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I am trying to interface a contact-less smart card reader over UART (usbserial) using termios framework under Linux. The code works fine on the PC, but when I cross-compile and try it out on an ARM9 target, it is able to open the device and even writing the command to the device, but the read command blocks indefinitely. Here is the code snippet :

int mifare_rdr_init(struct mifare_1K * ptr, char *rdr_devnode)
{   
    bzero(ptr, sizeof(struct mifare_1K));           // zero the entire structure
    // open serial device
    int fd = open(rdr_devnode, O_RDWR|O_NOCTTY );
    if (fd == -1) {
    perror("Failed to open serial device ");
    return 1;
    }
    ptr->serialfd = fd;                 // save file descriptor

    ptr->serialdev.c_iflag = 0;                 // no i/p flags
    ptr->serialdev.c_oflag = 0;                 // o/p flags
    ptr->serialdev.c_cflag = ( CS8 | CREAD | B38400 );      // 8 bits, receive enable, baud for rdr
    ptr->serialdev.c_lflag = ( ICANON );                // CANONICAL mode, means read till newline char '\n'.
    // control chars 
        // commented below line as suggested by A.H below, since it's not needed in CANONICAL mode
    // ptr->serialdev.c_cc[VMIN] = 1;               // read unblocks only after at least one received char.

    // flush all i/o garbage data if present
    tcflush(ptr->serialfd,TCIOFLUSH);

    int ret = 0;
    // apply settings
    ret = tcsetattr(ptr->serialfd,TCSANOW,&ptr->serialdev);
    if (ret == -1) {
        perror("tcsetattr() failed ");
        return 2;
    }
    return 0;
    }

int get_mifare_rdr_version(struct mifare_1K *ptr, char *data)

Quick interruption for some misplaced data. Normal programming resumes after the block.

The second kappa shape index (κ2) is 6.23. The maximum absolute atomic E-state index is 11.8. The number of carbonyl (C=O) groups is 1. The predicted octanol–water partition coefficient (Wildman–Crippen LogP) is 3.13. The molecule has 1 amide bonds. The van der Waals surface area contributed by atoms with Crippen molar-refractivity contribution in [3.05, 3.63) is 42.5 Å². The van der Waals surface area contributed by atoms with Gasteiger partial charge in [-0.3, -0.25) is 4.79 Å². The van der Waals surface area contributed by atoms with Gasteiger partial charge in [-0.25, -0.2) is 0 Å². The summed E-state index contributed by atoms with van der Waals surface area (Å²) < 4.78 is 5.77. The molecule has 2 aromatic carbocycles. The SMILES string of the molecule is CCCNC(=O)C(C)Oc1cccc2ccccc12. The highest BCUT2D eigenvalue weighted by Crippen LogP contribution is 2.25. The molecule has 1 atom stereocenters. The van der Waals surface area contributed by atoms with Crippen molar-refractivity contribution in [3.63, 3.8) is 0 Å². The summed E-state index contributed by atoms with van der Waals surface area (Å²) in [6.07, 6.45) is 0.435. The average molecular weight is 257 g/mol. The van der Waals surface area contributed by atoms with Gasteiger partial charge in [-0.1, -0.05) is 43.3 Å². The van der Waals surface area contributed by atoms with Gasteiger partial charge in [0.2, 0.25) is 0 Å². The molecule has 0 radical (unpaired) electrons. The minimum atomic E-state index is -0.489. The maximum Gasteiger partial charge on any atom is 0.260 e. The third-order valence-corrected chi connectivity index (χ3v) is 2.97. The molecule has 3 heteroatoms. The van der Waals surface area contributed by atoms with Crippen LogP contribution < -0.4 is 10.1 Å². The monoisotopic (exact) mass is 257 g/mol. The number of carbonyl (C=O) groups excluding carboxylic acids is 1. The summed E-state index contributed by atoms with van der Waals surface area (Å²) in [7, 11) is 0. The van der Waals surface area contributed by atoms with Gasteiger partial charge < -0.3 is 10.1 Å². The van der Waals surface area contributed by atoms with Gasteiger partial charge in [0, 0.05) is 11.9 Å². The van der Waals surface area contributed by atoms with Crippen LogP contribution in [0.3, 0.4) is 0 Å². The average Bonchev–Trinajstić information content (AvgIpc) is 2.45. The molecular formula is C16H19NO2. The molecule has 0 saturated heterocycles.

{
    // flush all i/o garbage data if present
    tcflush(ptr->serialfd,TCIOFLUSH);

    int chars_written = write(ptr->serialfd,"$1V\n",4);
    if( chars_written < 0 ) {
        perror("Failed to write serial device ");
        return 1;
    }
        printf("cmd sent, read version...\n");   // this prints, so I know cmd sent...
    int chars_read = read(ptr->serialfd,ptr->data_buf,14);
    if( chars_read < 0 ) {
        perror("Failed to read serial device ");
        return 2;
    }
    // copy data to user buffer
        printf("reading done.\n");    // this doesn't print...
    return 0;
}

The mifare_1K structure contains the file descriptor for serial device, termios structure, and various buffers I am using. The device as I mentioned is usb-to-serial ( module: ftdi_sio ) device. It's configured at 38400@8-N-1 in Canonical mode of termios.

Canonical mode because the responses from the reader end in '\n', so its better handled in Canonical mode since it reads the device till '\n' is received (pls correct me if I'm wrong).

First I call init() fn and then get_rdr_version(). The string "cmd sent, read version..." is printed so I know its able to write, but does not print string "reading done." after that.

Another thing is that if I remove the card reader and connect that port to gtkterm (serial port terminal program) on another PC, I do not receive the "$1V\n" on that gtkterm ??!! . Then after a little RnD I found out that if I reboot the system on which the reader is connected reader then only I get that cmd "$1V\n" on the other Gtkterm. If I try again without a reboot, that cmd is not seen on that Gkterm...a clue, but havnt figured it out yet.

Is it something like that the cmd is written to the device file, but not drained to the actual device ? Is there any way to chk this ?

Any help is deeply appreciated since I've been stuck on this fr some time now....thnks.

UPDATE :

Ok, I have got it working by modifying the code a little as shown below.

// open serial device
    int fd = open(rdr_devnode, O_RDWR|O_NOCTTY|O_NDELAY );  // O_NDELAY ignores the status of DCD line, all read/write calls after this will be non-blocking
    fcntl(fd,F_SETFL,0);   // restore read/write blocking behavior
    if (fd == -1) {
    perror("Failed to open serial device ");
    return 1;
    }

This is the modified section of the code which open the port in my init() function. Two changes :

1) O_NDELAY is added to the flags in open() call, which ignores Data Carrier Detect (DCD) line to see if the other end is connected and ready for communication or not. This was used originally for MODEMs, which I did not need, in fact, I do not have it at all since I am using usbserial. But this flag also makes further calls to read() and write() as non-blocking. Point to note, I had thought this would be taken care of by adding CLOCAL to cflag of termios struct, which I had tried but did not work.

2) fcntl(fd,F_SETFL,0) restores the blocking behaviour of further read() and write() calls.